Class Reunions

I graduated from Furman University in June of 1965. It was a hot, muggy day as my father and I walked out of the auditorium and my white dress clung to me like Saran Wrap. I slipped out of the cap and gown, patting my hair back into place, and began looking about for friends with whom to exchange some poignant last words. But most were only aquaintances. Why say good-by to people I never really knew? My father never said anything, but I believe, to this day, that he grasped my angst. I had been a shy girl who seemed to look at life through a window I could not open.

After meandering through the crowd with the occasional nod and smile, we left and (to this day, at age 67) I have never returned for a single class reunion. I always hoped that when I did return for one, I would be a rich and famous author or artist, wearing a chic designer dress, and possibly married to some VIP (a tangible sign that I had made the grade in spades as a woman as well as in all that brainy stuff).  – It never happened.

What did happen is that I was soon forced to get over my shyness in the trench warfare of life when  a person has to reach out to another person in hard times (for advice and comfort) and good times (to help celebrate them). I learned to work side-by-side with other people when the deadlines were tight and a mass lay-off was rumored.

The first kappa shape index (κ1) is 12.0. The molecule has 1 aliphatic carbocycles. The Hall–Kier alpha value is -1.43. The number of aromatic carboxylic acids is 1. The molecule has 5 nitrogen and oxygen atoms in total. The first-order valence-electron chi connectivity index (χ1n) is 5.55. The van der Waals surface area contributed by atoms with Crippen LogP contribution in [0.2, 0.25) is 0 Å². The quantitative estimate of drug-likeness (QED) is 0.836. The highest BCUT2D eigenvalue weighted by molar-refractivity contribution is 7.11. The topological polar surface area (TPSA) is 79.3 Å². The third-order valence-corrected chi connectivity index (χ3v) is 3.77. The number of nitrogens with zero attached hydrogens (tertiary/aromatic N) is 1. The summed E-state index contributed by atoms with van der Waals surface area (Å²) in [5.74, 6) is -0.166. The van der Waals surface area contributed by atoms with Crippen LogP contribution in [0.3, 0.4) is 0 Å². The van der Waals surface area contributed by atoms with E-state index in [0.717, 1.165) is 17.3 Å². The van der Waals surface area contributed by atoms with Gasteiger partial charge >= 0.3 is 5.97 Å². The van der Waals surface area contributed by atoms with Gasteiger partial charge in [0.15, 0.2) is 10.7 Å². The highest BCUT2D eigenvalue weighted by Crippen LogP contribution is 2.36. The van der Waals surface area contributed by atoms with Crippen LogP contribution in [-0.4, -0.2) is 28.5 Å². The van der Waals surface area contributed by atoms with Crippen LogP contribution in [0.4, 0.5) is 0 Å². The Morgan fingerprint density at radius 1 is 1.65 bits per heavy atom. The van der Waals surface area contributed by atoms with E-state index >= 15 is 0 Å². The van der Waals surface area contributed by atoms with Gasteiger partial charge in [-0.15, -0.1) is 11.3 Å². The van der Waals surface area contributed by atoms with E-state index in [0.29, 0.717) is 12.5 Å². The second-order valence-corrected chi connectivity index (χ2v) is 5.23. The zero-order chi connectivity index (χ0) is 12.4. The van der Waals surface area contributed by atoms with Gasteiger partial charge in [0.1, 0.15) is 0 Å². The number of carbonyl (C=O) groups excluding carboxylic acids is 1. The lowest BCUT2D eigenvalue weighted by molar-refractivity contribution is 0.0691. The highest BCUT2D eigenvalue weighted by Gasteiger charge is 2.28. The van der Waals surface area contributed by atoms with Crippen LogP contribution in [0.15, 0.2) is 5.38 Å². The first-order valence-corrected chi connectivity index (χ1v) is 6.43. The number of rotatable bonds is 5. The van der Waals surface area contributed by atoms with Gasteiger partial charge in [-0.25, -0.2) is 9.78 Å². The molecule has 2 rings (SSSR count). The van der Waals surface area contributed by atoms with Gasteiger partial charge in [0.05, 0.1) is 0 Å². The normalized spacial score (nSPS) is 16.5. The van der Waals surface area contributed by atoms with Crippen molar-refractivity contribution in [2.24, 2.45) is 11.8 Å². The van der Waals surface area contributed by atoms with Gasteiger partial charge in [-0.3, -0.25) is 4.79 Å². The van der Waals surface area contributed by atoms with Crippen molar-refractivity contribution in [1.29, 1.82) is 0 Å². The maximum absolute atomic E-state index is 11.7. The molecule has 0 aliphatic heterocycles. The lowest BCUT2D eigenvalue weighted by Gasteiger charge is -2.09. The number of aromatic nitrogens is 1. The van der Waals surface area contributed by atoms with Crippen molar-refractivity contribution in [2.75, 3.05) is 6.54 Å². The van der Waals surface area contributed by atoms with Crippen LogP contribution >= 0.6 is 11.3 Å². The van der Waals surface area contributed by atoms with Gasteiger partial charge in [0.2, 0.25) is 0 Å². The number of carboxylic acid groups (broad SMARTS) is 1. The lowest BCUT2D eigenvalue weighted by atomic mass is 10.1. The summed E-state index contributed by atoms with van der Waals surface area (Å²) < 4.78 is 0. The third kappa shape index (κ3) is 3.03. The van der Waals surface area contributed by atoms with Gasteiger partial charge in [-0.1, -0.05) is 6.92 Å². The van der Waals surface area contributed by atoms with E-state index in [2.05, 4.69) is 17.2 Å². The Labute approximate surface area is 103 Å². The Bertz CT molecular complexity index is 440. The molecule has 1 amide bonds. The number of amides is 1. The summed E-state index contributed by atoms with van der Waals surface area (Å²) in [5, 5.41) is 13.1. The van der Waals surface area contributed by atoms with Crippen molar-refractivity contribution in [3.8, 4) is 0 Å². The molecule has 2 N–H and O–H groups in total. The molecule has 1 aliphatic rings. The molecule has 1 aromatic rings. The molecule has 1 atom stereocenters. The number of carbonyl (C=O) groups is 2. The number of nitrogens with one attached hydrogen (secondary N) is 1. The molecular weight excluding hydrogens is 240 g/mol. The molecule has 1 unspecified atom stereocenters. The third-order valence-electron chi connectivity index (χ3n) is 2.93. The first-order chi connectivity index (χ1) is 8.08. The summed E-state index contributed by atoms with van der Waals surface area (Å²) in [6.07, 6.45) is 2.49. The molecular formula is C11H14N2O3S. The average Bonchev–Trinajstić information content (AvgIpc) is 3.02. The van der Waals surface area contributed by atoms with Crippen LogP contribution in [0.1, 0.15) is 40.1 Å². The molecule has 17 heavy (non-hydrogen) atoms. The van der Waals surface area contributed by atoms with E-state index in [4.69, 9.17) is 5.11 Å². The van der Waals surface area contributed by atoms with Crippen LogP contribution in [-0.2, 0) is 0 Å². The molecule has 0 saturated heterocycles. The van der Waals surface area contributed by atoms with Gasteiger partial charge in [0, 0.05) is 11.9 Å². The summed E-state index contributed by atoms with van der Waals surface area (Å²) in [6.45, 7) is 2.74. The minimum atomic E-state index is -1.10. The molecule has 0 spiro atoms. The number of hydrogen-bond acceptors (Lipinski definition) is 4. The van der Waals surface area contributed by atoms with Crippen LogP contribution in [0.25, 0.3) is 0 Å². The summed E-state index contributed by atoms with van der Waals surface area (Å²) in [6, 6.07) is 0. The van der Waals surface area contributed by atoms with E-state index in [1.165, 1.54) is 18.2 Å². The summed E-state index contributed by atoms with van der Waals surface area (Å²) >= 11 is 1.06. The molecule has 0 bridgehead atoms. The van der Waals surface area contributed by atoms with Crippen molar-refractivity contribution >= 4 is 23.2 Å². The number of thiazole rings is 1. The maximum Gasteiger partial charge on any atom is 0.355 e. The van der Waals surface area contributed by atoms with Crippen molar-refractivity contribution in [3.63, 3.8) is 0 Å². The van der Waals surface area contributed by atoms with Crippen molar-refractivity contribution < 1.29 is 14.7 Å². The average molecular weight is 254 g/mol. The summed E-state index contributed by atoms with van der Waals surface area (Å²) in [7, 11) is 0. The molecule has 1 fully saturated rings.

We shared a drink or two at the “happy hour” and planned how to get ahead, or get out, or get even or get out of town before our creditors nabbed us. It was real life going on while we were waiting for something better. 

Wht I learned in that period broke the wall between myself and the great other. If I returned to a class reunion now, I would be able to engage with them in a way I could not in that earlier time. Do I dare do so without the classy props I once thought I needed? Are many of them thinking the same thing I am thinking? Would they remember me (or me them) and does it really matter?

I wonder if I would look into the eyes of old classmates who have also done their time on the rock (or under it) and find some profound and binding common cause with them that was never there before. We’ll see